The Law Office of Matthew M. Williams, P.C.

630-409-8184

1444 North Farnsworth Avenue, Suite 307, Aurora, IL 60505

Yorkville Office By Appointment

Initial Consultations via ZOOM Available

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Geneva divorce attorney parenting time

One of the most serious and unfortunately still prevalent social issues that families face today is domestic violence. Dealing with domestic violence in any situation is never simple, but having to cope with domestic violence during a divorce can make the divorce process a million times more stressful. According to information from the National Domestic Violence Hotline, more than 12 million men and women are affected by acts of domestic violence each year in the United States. Many people believe that domestic violence consists of purely physical acts, such as slapping or choking. However, domestic violence is really about control, rather than pain, so the abuser will often use multiple tactics to control the victim, including other forms of abuse, such as emotional abuse, sexual abuse, or harassment. This is why it is crucial for families experiencing domestic abuse to get help from an experienced Illinois divorce attorney before beginning the process.

Divorce and Child-Related Issues

Like most things during the divorce, issues related to the children are typically settled with an agreement made between the parents. However, in some situations, such as those in which domestic violence is present in the home, the parents may be unable or unwilling to cooperate or come to a consensus with a parenting time plan or allocation of parental responsibilities. This is when a judge will step in and make decisions for the parents in regard to Illinois law and what is in the child’s best interests.

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Geneva divorce attorney

The coronavirus pandemic has changed life as we knew it forever. Even the simplest of everyday tasks that we used to take for granted, like going to the grocery store or attending school have become too risky for some. After the lockdown in mid-March, the country has since been slowly opening back up, causing much stress and frustration by many. For those who are going through a divorce or who are thinking about getting a divorce, you may be concerned with how the pandemic will affect your divorce case. Illinois court operations were significantly reduced for the past couple of months, but the caseload has been increasing by the day, with all Illinois courthouses now open. Although your divorce may look a little different than what you were expecting, it is still possible to legally end your marriage during the pandemic.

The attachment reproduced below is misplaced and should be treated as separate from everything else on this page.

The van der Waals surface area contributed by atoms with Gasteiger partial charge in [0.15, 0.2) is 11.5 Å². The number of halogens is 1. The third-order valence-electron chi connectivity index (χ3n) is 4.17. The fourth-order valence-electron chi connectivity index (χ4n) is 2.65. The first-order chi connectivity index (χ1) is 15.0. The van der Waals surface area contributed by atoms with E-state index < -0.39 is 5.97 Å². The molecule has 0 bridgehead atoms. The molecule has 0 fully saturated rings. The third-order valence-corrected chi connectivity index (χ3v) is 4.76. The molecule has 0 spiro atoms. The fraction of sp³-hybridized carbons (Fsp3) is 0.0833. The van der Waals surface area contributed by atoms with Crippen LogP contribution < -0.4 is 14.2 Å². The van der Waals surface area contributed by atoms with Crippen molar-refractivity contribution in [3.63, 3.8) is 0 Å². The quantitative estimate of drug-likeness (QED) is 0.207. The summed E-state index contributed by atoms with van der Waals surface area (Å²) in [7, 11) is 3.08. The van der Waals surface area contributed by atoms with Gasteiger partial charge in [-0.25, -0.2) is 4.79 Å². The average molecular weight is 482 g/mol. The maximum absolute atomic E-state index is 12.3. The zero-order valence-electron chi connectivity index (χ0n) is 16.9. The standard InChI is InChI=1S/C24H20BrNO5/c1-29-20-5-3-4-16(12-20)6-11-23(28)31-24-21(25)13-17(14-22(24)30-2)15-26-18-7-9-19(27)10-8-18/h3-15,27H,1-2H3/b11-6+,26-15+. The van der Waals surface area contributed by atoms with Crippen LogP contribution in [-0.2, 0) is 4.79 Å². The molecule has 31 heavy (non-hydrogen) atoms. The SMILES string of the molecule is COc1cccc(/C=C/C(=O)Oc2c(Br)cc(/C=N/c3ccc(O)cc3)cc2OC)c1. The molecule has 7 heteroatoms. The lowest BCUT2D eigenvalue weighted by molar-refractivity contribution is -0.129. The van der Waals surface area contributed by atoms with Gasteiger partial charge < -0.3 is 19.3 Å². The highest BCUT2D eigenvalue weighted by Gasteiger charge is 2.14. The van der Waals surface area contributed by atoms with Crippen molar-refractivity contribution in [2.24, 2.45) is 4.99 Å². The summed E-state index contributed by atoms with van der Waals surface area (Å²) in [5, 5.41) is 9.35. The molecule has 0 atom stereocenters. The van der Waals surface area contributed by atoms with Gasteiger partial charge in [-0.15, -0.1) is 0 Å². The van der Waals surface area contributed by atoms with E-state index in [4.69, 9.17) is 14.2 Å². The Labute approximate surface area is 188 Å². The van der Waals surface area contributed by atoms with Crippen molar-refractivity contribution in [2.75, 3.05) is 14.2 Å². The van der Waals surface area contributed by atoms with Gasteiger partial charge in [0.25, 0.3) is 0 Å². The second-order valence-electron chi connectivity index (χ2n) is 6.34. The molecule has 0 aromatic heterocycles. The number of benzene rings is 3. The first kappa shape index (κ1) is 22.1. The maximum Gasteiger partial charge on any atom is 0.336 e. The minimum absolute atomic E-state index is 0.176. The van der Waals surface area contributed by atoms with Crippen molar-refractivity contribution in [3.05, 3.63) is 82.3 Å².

New Court Procedures

In response to the pandemic, the Kane County courts have developed a set of health and safety protocols to follow. These rules were created and put into place to allow the courts of the 16th Judicial Circuit to reopen and include:

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Geneva divorce attorney parenting plan

Perhaps one of the most difficult and challenging parts of the divorce process for parents is creating a parenting plan for their children after their divorce is finalized. The parenting plan will act as a blueprint for how most things related to parenting and the children should be handled. No two parenting plans are the same, as each family has different needs and situations. There are many factors that can affect your parenting plan, but one of the biggest factors can be your child’s age. Creating a parenting plan around infants, especially, can seem daunting, but it is not impossible. If you have a baby and you need to create a parenting plan, the following are a few things to keep in mind.

Frequent Visits Are Important

There are many different types of visitation schedules you can create for your children, but when it comes to parenting time with an infant, the more frequently it occurs, the better. Infants do not yet have the ability to create the best memories, so frequent interactions with both parents will ensure that the baby is able to form a bond with both of them and recognize they are important people in their life as they grow older.  

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North Aurora divorce attorney asset division

When it comes to divorce, there are many different topics that must be covered to complete the process. One of the most important topics is the asset and property division process, which is notorious for being stressful for some couples. During the division process, you and your spouse will have to determine how you will divide everything from the value of your home, the money in your retirement accounts, all the way down to the vehicles in your garage. Dividing your assets is an important process, which is why legal guidance from an experienced Illinois divorce lawyer can be beneficial.

Factors to Consider

Before you get down to business about how to divide your vehicles, you should be sure to consider all relevant information. These factors can include:

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Batavia divorce attorney parenting plan

For many parents, the most difficult part of the divorce is the children. How will they react to the news of the divorce? How much time will I get to spend with them each day? Who will pay child support to whom? These are some of the things that may be running through your mind as you go through a divorce as a parent. The good news is that many, if not most of your questions will be answered once you and your spouse come to an agreement on a parenting plan for your children. In Illinois, you are required to file a parenting plan that outlines certain issues before you can finalize your divorce. Your parenting plan can also be a valuable tool to utilize when you set out to co-parent with your spouse after the divorce.